# 2.3 Some Common Continuous Distributions

Let us consider some common continuous random variables that often arise in practice. We should stress that this is indeed a very small sample of common continuous distributions.

## Contents

## The Beta Distribution

Suppose the proportion *p* of restaurants that make a profit in their first year of operation is given by a certain *beta* random variable *X*, with probability density function:

What is the probability that more than half of the restaurants will make a profit during their first year of operation? To answer this question, we calculate the probability as an area under the PDF curve as follows:

Therefore, Pr(0.5 ≤ *P* ≤ 1) = 0.3125.

The example above is a particular case of a beta random variable. In general, a **beta random variable** has the generic PDF:

where the constants *a* and *b* are greater than zero, and the constant *k* is chosen so that the density *f* integrates to 1.

We see that our previous example was a beta random variable given by the above density with *a* = 2 and *b* = 3. Let us find the associated cumulative distribution function *F*(*p*) for this random variable. We compute:

valid for 0 ≤ *p* ≤ 1.

## The Exponential Distribution

The lifespan of a lightbulb can be modeled by a continuous random variable since lifespan - i.e. *time* - is a continuous quantity. A reasonable distribution for this random variable is what is known as an *exponential distribution*.

A random variable *Y* has an **exponential distribution with parameter β** > 0 if its PDF is given by

Suppose that the lifespan (in months) of lightbulbs manufactured at a certain facility can be modeled by an exponential random variable *Y* with parameter β = 4. What is the probability that a particular lightbulb lasts at least a year? Again, we can calculate this probability by evaluating an integral. Since there are 12 months in one year, we calculate

Thus we can see that it is highly likely we would need to replace a lightbulb produced from this facility within one year of manufacture.

## The Continuous Uniform Distribution

Our third example of a common continuous random variable is one that we have already encountered. Consider the experiment of randomly choosing a real number from the interval [a,b]. Letting *X* denote this random outcome, we say that *X* has a *continuous uniform* distribution on [a,b] if the probability that we choose a value in some subinterval of [a,b] is given by the relative size of that subinterval in [a,b]. More explicitly, we have the following:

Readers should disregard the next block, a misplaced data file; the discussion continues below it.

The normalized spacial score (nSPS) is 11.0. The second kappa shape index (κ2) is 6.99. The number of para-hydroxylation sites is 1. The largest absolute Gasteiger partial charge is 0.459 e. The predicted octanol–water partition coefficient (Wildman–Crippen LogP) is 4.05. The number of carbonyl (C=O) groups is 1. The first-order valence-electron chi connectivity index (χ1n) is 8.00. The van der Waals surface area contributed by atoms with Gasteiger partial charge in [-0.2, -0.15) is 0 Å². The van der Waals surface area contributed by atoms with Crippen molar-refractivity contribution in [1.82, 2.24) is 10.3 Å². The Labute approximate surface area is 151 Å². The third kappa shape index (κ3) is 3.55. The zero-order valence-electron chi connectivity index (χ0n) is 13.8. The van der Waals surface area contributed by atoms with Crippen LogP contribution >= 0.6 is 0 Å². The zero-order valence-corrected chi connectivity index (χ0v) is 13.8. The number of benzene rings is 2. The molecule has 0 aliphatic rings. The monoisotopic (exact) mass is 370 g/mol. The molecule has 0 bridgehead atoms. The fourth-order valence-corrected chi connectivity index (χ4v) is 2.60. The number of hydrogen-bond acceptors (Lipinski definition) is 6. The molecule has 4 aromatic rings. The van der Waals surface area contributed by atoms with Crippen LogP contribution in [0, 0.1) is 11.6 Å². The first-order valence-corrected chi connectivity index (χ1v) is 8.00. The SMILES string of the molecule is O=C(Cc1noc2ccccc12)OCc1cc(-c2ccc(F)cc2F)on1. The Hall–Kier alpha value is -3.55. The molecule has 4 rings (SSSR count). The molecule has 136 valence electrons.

A random variable *X* has an **continuous uniform** distribution on [a,b] if its PDF is constant on [a,b]; i.e. its PDF is given by

The continuous uniform distribution has a particularly simple representation, just as its discrete counterpart does. Nevertheless, this random variable has great practical and theoretical utility. We will explore this distribution in more detail in the following example and in the exercises.

### A Geometric Problem

Consider the square in the *xy*-plane bounded by the lines *x* = 0, *x* = 1, *y* = 0 and *y* = 1. Now consider a vertical line with equation *x* = *b*, where 0 ≤ *b* ≤ 1 is fixed. Note that this line will intersect the unit square just defined.

Suppose we select a point inside this square, uniformly at random. If we let *X* be the *x*-coordinate of this random point, what is the probability that *X* is in the interval [0 , *b*]?

An illustration of our problem is given in the figure below. Graphically, we are trying to find the probability that a randomly selected point inside the square lies to the *left* of the red line.

The region to the left of the red line is a rectangle with area equal to *b*. The probability that our random point lies inside this rectangle is proportional to the area of that rectangle, since the larger the area of the rectangle, the larger the probability is that the point is inside of it.

- If the probability that the point is between 0 and
*b*were equal to 0.5, then the red line would have to divide the square into two equal halves: so*b*= 0.5. - If the probability that the point is between 0 and
*b*were equal to 0.25, then the red line would have to divide the square at 1/4: so*b*= 0.25. - If the probability that the point is between 0 and
*b*were equal to 1, then the red line would have to lie on the rightmost edge of the square itself: so*b*= 1

In general, we see that we should have Pr(0 ≤ *X* ≤ *b*) = *b*.

Notice that this result matches with the definition of our random variable *X*. Since we want to select a random point *uniformly at random* from the unit square, the random variable *X* giving the *x*-coordinate of this random point should be a *continuous uniform* random variable on the interval [0,1]. Thus, the PDF of *X* is simply , where .

Therefore, , which agrees with the answer we derived using purely geometric considerations.